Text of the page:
The city was briefly renamed Augusta Antonina in the early 3rd century AD by the Emperor Septimius Severus (193–211), who razed the city to the ground in 196 for supporting a rival contender in the civil war and had it rebuilt in honour of his son Marcus Aurelius Antoninus (who succeeded him as Emperor), popularly known as Caracalla. It was from Constantinople that his expedition for the reconquest of the former Diocese of Africa set sail on or about 21 June 533.
 However, following the death of an Emperor, they became known also for plunder in the Imperial palaces. Our latest articles delivered to your inbox, once a week: Numerous educational institutions recommend us, including Oxford University and Michigan State University and University of Missouri. He removed Theodora from the Great Palace to the Carian Palace and later to the monastery of Gastria, but, after the death of Bardas, she was released to live in the palace of St Mamas; she also had a rural residence at the Anthemian Palace, where Michael was assassinated in 867.
Then the two of them slipped away with many of the nobility and embarked for Asia. According to Zaruhi Galemkearian's autobiography, she was told to write about women's place in the family and home after she published two volumes of poetry in the 1890s. , The city provided a defence for the eastern provinces of the old Roman Empire against the barbarian invasions of the 5th century. Simultaneously, the Persian Sassanids overwhelmed the Prefecture of the East and penetrated deep into Anatolia.
"Largest cities through history." Acontecimientos en la legislación patrimonial a nivel internacional, Marco histórico conceptual de la gestión de los recursos públicos, MODELOS EDUCATIVOS IMPLEMENTADOS EN MÉXICO DE ACUERDO AL SEM.
, In the early 7th century, the Avars and later the Bulgars overwhelmed much of the Balkans, threatening Constantinople with attack from the west. Although it did have senators, they held the title clarus, not clarissimus, like those of Rome. At last these disorders took the form of a major rebellion of 532, known as the "Nika" riots (from the battle-cry of "Conquer!"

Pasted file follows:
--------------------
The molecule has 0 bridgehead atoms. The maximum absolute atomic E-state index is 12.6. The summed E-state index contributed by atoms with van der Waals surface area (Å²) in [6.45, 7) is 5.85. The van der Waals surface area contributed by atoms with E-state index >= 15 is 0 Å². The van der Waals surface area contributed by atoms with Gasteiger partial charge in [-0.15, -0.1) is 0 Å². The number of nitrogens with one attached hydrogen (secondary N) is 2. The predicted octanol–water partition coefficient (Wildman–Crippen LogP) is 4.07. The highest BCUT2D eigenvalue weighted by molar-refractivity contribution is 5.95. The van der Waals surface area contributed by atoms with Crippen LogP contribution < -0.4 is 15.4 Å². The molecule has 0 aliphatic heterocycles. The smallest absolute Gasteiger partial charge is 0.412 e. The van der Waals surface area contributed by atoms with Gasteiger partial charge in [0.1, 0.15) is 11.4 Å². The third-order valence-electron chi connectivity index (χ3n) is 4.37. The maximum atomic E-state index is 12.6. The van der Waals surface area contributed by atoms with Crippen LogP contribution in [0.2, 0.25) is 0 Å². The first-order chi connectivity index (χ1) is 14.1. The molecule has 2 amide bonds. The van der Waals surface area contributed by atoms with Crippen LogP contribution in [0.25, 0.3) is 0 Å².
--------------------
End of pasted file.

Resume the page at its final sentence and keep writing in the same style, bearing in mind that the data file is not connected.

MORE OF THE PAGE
While his son Constantine V was equally successful, his grandson Leo IV, initially a moderate iconoclast, died shortly after assuming power, leaving the incompetent Constantine VI and his mother and regent Irene in power. Basil I (867- 886 CE), the Macedonian (although he had never set foot in Macedonia), saw a city and empire that has fallen into disrepair and set about a massive rebuilding program: Stone replaced wood, mosaics were restored, churches as well as a new imperial palace were constructed, and lastly, considerable lost territory was recovered.  Apart from this, little is known about this initial settlement. Under the Comnenian dynasty (1081–1185), Byzantium staged a remarkable recovery.  A farsighted treaty with the emergent power of Rome in c. 150 BC which stipulated tribute in exchange for independent status allowed it to enter Roman rule unscathed.
For its predecessor in Greek and early Roman times, see, "Constantinopolis" and "Konstantinopolis" redirect here.